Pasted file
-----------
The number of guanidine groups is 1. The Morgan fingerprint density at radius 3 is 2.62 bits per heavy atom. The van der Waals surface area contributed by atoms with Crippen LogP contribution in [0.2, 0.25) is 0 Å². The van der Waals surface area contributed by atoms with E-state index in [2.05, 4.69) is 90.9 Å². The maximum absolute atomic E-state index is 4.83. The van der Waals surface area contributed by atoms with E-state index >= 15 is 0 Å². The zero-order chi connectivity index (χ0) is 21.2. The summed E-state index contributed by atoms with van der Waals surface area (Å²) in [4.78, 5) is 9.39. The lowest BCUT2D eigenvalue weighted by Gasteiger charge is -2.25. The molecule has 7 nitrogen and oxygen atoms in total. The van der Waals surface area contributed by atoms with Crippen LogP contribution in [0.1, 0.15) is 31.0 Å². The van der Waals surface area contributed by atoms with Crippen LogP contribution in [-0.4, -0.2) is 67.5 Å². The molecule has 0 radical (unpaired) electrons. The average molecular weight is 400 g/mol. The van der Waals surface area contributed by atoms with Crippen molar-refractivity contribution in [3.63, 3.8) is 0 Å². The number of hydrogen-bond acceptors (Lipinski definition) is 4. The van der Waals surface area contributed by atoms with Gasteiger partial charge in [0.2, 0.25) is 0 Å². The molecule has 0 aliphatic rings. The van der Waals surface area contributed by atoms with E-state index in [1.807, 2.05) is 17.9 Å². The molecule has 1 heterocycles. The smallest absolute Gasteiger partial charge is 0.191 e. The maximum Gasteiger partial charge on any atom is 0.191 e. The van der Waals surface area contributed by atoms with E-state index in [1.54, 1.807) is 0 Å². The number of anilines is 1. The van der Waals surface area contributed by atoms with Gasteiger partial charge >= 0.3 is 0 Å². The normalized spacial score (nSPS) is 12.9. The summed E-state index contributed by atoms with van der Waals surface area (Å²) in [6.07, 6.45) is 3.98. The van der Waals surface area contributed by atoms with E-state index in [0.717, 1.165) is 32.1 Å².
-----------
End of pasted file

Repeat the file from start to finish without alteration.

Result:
The number of guanidine groups is 1. The Morgan fingerprint density at radius 3 is 2.62 bits per heavy atom. The van der Waals surface area contributed by atoms with Crippen LogP contribution in [0.2, 0.25) is 0 Å². The van der Waals surface area contributed by atoms with E-state index in [2.05, 4.69) is 90.9 Å². The maximum absolute atomic E-state index is 4.83. The van der Waals surface area contributed by atoms with E-state index >= 15 is 0 Å². The zero-order chi connectivity index (χ0) is 21.2. The summed E-state index contributed by atoms with van der Waals surface area (Å²) in [4.78, 5) is 9.39. The lowest BCUT2D eigenvalue weighted by Gasteiger charge is -2.25. The molecule has 7 nitrogen and oxygen atoms in total. The van der Waals surface area contributed by atoms with Crippen LogP contribution in [0.1, 0.15) is 31.0 Å². The van der Waals surface area contributed by atoms with Crippen LogP contribution in [-0.4, -0.2) is 67.5 Å². The molecule has 0 radical (unpaired) electrons. The average molecular weight is 400 g/mol. The van der Waals surface area contributed by atoms with Crippen molar-refractivity contribution in [3.63, 3.8) is 0 Å². The number of hydrogen-bond acceptors (Lipinski definition) is 4. The van der Waals surface area contributed by atoms with Gasteiger partial charge in [0.2, 0.25) is 0 Å². The molecule has 0 aliphatic rings. The van der Waals surface area contributed by atoms with E-state index in [1.807, 2.05) is 17.9 Å². The molecule has 1 heterocycles. The smallest absolute Gasteiger partial charge is 0.191 e. The maximum Gasteiger partial charge on any atom is 0.191 e. The van der Waals surface area contributed by atoms with E-state index in [1.54, 1.807) is 0 Å². The number of anilines is 1. The van der Waals surface area contributed by atoms with Gasteiger partial charge >= 0.3 is 0 Å². The normalized spacial score (nSPS) is 12.9. The summed E-state index contributed by atoms with van der Waals surface area (Å²) in [6.07, 6.45) is 3.98. The van der Waals surface area contributed by atoms with E-state index in [0.717, 1.165) is 32.1 Å².